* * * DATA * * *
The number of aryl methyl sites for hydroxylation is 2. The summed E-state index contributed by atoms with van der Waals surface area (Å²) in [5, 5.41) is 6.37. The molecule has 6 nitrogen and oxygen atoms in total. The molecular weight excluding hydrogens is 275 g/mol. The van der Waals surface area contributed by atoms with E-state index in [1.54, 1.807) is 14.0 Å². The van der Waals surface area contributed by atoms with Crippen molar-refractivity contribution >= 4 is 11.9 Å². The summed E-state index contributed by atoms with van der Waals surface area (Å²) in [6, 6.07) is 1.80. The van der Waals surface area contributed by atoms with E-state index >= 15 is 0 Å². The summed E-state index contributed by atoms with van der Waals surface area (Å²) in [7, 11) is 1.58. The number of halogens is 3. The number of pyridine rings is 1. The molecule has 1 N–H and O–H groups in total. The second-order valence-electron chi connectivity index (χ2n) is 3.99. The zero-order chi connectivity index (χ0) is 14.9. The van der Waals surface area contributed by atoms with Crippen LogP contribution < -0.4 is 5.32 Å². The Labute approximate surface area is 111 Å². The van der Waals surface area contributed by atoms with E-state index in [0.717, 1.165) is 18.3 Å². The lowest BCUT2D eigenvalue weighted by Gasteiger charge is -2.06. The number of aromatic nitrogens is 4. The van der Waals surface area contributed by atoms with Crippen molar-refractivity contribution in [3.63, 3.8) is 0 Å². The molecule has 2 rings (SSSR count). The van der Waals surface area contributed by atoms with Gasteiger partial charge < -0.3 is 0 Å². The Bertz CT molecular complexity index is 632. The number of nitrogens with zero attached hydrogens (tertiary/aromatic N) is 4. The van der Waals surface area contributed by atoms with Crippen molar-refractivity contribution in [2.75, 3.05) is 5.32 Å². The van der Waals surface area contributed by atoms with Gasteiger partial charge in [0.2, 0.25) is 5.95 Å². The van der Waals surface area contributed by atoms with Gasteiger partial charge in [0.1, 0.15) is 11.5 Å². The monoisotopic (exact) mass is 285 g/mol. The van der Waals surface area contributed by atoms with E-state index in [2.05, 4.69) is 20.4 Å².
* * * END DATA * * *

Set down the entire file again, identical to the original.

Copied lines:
The number of aryl methyl sites for hydroxylation is 2. The summed E-state index contributed by atoms with van der Waals surface area (Å²) in [5, 5.41) is 6.37. The molecule has 6 nitrogen and oxygen atoms in total. The molecular weight excluding hydrogens is 275 g/mol. The van der Waals surface area contributed by atoms with E-state index in [1.54, 1.807) is 14.0 Å². The van der Waals surface area contributed by atoms with Crippen molar-refractivity contribution >= 4 is 11.9 Å². The summed E-state index contributed by atoms with van der Waals surface area (Å²) in [6, 6.07) is 1.80. The van der Waals surface area contributed by atoms with E-state index >= 15 is 0 Å². The summed E-state index contributed by atoms with van der Waals surface area (Å²) in [7, 11) is 1.58. The number of halogens is 3. The number of pyridine rings is 1. The molecule has 1 N–H and O–H groups in total. The second-order valence-electron chi connectivity index (χ2n) is 3.99. The zero-order chi connectivity index (χ0) is 14.9. The van der Waals surface area contributed by atoms with Crippen LogP contribution < -0.4 is 5.32 Å². The Labute approximate surface area is 111 Å². The van der Waals surface area contributed by atoms with E-state index in [0.717, 1.165) is 18.3 Å². The lowest BCUT2D eigenvalue weighted by Gasteiger charge is -2.06. The number of aromatic nitrogens is 4. The van der Waals surface area contributed by atoms with Crippen molar-refractivity contribution in [3.63, 3.8) is 0 Å². The molecule has 2 rings (SSSR count). The van der Waals surface area contributed by atoms with Gasteiger partial charge < -0.3 is 0 Å². The Bertz CT molecular complexity index is 632. The number of nitrogens with zero attached hydrogens (tertiary/aromatic N) is 4. The van der Waals surface area contributed by atoms with Crippen molar-refractivity contribution in [2.75, 3.05) is 5.32 Å². The van der Waals surface area contributed by atoms with Gasteiger partial charge in [0.2, 0.25) is 5.95 Å². The van der Waals surface area contributed by atoms with Gasteiger partial charge in [0.1, 0.15) is 11.5 Å². The monoisotopic (exact) mass is 285 g/mol. The van der Waals surface area contributed by atoms with E-state index in [2.05, 4.69) is 20.4 Å².